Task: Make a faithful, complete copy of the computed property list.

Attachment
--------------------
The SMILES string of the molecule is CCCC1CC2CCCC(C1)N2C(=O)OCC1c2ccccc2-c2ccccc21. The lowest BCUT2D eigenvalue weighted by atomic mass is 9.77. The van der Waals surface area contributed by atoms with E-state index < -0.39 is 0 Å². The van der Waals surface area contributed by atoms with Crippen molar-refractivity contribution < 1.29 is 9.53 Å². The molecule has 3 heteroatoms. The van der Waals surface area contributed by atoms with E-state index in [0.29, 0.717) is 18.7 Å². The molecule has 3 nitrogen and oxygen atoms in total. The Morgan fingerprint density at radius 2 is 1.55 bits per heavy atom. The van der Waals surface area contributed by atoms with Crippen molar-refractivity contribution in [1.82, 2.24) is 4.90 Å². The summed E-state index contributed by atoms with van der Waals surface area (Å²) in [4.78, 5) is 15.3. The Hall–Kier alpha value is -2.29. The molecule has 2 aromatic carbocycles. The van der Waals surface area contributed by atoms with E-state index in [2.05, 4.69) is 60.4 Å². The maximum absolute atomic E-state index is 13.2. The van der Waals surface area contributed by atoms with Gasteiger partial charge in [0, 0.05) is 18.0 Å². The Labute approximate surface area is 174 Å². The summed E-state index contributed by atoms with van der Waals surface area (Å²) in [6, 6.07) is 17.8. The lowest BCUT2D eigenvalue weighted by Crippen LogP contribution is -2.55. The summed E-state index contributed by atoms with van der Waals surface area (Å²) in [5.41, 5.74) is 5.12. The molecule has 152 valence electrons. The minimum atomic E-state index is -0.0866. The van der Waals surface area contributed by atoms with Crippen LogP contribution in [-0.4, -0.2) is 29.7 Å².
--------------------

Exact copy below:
The SMILES string of the molecule is CCCC1CC2CCCC(C1)N2C(=O)OCC1c2ccccc2-c2ccccc21. The lowest BCUT2D eigenvalue weighted by atomic mass is 9.77. The van der Waals surface area contributed by atoms with E-state index < -0.39 is 0 Å². The van der Waals surface area contributed by atoms with Crippen molar-refractivity contribution < 1.29 is 9.53 Å². The molecule has 3 heteroatoms. The van der Waals surface area contributed by atoms with E-state index in [0.29, 0.717) is 18.7 Å². The molecule has 3 nitrogen and oxygen atoms in total. The Morgan fingerprint density at radius 2 is 1.55 bits per heavy atom. The van der Waals surface area contributed by atoms with Crippen molar-refractivity contribution in [1.82, 2.24) is 4.90 Å². The summed E-state index contributed by atoms with van der Waals surface area (Å²) in [4.78, 5) is 15.3. The Hall–Kier alpha value is -2.29. The molecule has 2 aromatic carbocycles. The van der Waals surface area contributed by atoms with E-state index in [2.05, 4.69) is 60.4 Å². The maximum absolute atomic E-state index is 13.2. The van der Waals surface area contributed by atoms with Gasteiger partial charge in [0, 0.05) is 18.0 Å². The Labute approximate surface area is 174 Å². The summed E-state index contributed by atoms with van der Waals surface area (Å²) in [6, 6.07) is 17.8. The lowest BCUT2D eigenvalue weighted by Crippen LogP contribution is -2.55. The summed E-state index contributed by atoms with van der Waals surface area (Å²) in [5.41, 5.74) is 5.12. The molecule has 152 valence electrons. The minimum atomic E-state index is -0.0866. The van der Waals surface area contributed by atoms with Crippen LogP contribution in [-0.4, -0.2) is 29.7 Å².